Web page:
Why is the 'standards treatment' not the same like the 'EN' treatment, when 'EN' is the standard? This would help many visitors of such wrong Websites.
>Why is the 'standards treatment' not the same like the 'EN' treatment, when >'EN' is the standard? There are too many sites out there that use the HTMl 4.0 Transitional doctype and don't comply with the W3C Recommendations. However, the main reason is bug 22274. See http://www.hut.fi/u/hsivonen/doctype on how to use the standards mode with transitional docs. BTW, KaiRo, how did you happen to put //de there? Is there a erroneous tutorial somewhere out there?
> Why is the 'standards treatment' not the same like the 'EN' treatment, when 'EN' > is the standard? We have a list of known existing doctypes that should trigger quirks mode (as should the absence of a doctype). To be future-compatible, all other doctypes trigger standards mode. I'm hesitant to add variants for all sorts of languages to this list just because a handful of people fiddle with public identifiers thinking that they represent the language of the document. See: http://www.people.fas.harvard.edu/~dbaron/mozilla/doctypes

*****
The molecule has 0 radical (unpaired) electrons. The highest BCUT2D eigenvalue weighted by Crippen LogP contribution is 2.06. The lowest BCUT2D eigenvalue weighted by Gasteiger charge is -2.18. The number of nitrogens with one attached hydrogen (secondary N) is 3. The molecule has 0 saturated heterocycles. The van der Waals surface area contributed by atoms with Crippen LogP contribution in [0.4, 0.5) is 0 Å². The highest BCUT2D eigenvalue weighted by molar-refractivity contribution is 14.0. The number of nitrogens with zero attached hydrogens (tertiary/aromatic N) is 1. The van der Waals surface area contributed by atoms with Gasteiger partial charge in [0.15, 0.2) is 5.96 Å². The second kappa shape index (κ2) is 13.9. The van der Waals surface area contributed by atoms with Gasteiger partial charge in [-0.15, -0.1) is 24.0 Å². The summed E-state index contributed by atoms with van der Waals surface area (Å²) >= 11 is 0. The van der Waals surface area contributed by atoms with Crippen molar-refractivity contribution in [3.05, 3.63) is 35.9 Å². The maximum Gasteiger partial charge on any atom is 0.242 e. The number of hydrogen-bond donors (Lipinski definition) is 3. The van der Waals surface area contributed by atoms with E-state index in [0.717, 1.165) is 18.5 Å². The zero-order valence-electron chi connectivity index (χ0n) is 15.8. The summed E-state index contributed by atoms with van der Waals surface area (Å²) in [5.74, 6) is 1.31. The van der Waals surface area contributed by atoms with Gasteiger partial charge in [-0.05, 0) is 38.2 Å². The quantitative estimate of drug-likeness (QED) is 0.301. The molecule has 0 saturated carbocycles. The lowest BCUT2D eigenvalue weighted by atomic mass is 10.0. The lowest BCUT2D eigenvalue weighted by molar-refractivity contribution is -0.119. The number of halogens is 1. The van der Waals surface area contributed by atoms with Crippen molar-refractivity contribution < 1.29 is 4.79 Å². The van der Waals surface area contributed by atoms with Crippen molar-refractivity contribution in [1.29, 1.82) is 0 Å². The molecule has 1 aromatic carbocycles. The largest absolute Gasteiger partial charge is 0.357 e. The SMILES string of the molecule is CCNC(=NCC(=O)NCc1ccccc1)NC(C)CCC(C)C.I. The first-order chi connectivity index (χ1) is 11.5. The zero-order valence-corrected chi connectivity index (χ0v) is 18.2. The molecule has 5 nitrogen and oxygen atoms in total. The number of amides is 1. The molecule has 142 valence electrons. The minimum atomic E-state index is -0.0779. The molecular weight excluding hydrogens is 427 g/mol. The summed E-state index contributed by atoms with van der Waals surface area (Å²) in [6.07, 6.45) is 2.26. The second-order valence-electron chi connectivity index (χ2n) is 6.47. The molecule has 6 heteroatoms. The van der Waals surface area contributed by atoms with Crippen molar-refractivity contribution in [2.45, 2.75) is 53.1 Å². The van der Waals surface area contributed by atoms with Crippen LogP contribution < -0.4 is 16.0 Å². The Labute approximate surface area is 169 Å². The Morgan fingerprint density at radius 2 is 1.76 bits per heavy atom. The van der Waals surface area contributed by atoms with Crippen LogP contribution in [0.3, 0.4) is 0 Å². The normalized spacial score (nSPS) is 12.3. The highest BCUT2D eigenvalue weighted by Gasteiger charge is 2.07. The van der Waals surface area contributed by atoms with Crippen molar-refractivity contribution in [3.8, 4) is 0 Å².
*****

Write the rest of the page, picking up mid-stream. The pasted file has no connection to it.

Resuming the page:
If I understand you correctly, this is a web designer's bug, and we don't want to add additional "buggy" DOCTYPES to our quirks list - so this is a WONTFIX and it should be marked as that... BTW, that pages I initionally use to file this bug are fixed and show right doctypes (but also doctypes that trigger standards and not quirks mode)
BTW, Henri, this was no erroneous documentation, this was just wrong guessing at my side :(
*** Bug 110265 has been marked as a duplicate of this bug. ***
In my opinion a good Browser should be able to handle mistakes of web designers. At least the most frequent ones. IE, Opera, Netscape and even Mozilla till 0.94 can do it. Why not 0.95 and newer ones. If I understand you correctly, there can't be anything else than 'EN' after '//'. So why don't we ignore these two letters and assume there is 'EN'. I don't know if this is the right way to handle this, but you can't correct every web designer and the enduser doesn't care whose fault it is. The only thing he can notice is: Every other Browser can handle it an Mozilla can't.
The reason is that we're trying to parse doctype declarations in a forward-compatible way. See http://mozilla.org/docs/web-developer/quirks/ Marking as WONTFIX.
Status: NEW → RESOLVED
Last Resolved: 17 years ago
Resolution: --- → WONTFIX
Do You really think there will be any other language for html than English in the future??? I don't. But many websites with this bug are fact and wil be there in future.
4 doesn't qualify as many.
So You won't fix it. OK. I don't know how many Sites with that bug are out there, but I can imagine there are more then four. Perhaps, when I have time, I make a working version for myself.